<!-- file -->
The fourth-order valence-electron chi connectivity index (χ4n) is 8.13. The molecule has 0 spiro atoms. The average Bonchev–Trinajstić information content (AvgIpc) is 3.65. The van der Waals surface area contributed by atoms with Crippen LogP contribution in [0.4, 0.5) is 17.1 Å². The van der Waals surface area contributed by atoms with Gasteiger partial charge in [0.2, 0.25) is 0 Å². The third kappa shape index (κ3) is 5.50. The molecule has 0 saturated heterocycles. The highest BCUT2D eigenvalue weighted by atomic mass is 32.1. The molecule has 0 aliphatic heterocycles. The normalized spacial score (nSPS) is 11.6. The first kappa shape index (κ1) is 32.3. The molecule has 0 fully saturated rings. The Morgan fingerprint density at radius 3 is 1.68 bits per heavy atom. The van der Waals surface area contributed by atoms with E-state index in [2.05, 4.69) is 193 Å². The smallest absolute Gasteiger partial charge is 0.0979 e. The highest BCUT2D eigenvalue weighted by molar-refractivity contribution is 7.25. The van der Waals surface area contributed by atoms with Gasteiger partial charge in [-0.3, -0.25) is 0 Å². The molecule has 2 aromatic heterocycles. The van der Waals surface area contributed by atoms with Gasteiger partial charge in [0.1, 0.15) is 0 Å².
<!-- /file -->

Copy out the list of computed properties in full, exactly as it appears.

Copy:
The fourth-order valence-electron chi connectivity index (χ4n) is 8.13. The molecule has 0 spiro atoms. The average Bonchev–Trinajstić information content (AvgIpc) is 3.65. The van der Waals surface area contributed by atoms with Crippen LogP contribution in [0.4, 0.5) is 17.1 Å². The van der Waals surface area contributed by atoms with Gasteiger partial charge in [0.2, 0.25) is 0 Å². The third kappa shape index (κ3) is 5.50. The molecule has 0 saturated heterocycles. The highest BCUT2D eigenvalue weighted by atomic mass is 32.1. The molecule has 0 aliphatic heterocycles. The normalized spacial score (nSPS) is 11.6. The first kappa shape index (κ1) is 32.3. The molecule has 0 fully saturated rings. The Morgan fingerprint density at radius 3 is 1.68 bits per heavy atom. The van der Waals surface area contributed by atoms with E-state index in [2.05, 4.69) is 193 Å². The smallest absolute Gasteiger partial charge is 0.0979 e. The highest BCUT2D eigenvalue weighted by molar-refractivity contribution is 7.25. The van der Waals surface area contributed by atoms with Gasteiger partial charge in [-0.3, -0.25) is 0 Å². The molecule has 2 aromatic heterocycles. The van der Waals surface area contributed by atoms with Gasteiger partial charge in [0.1, 0.15) is 0 Å².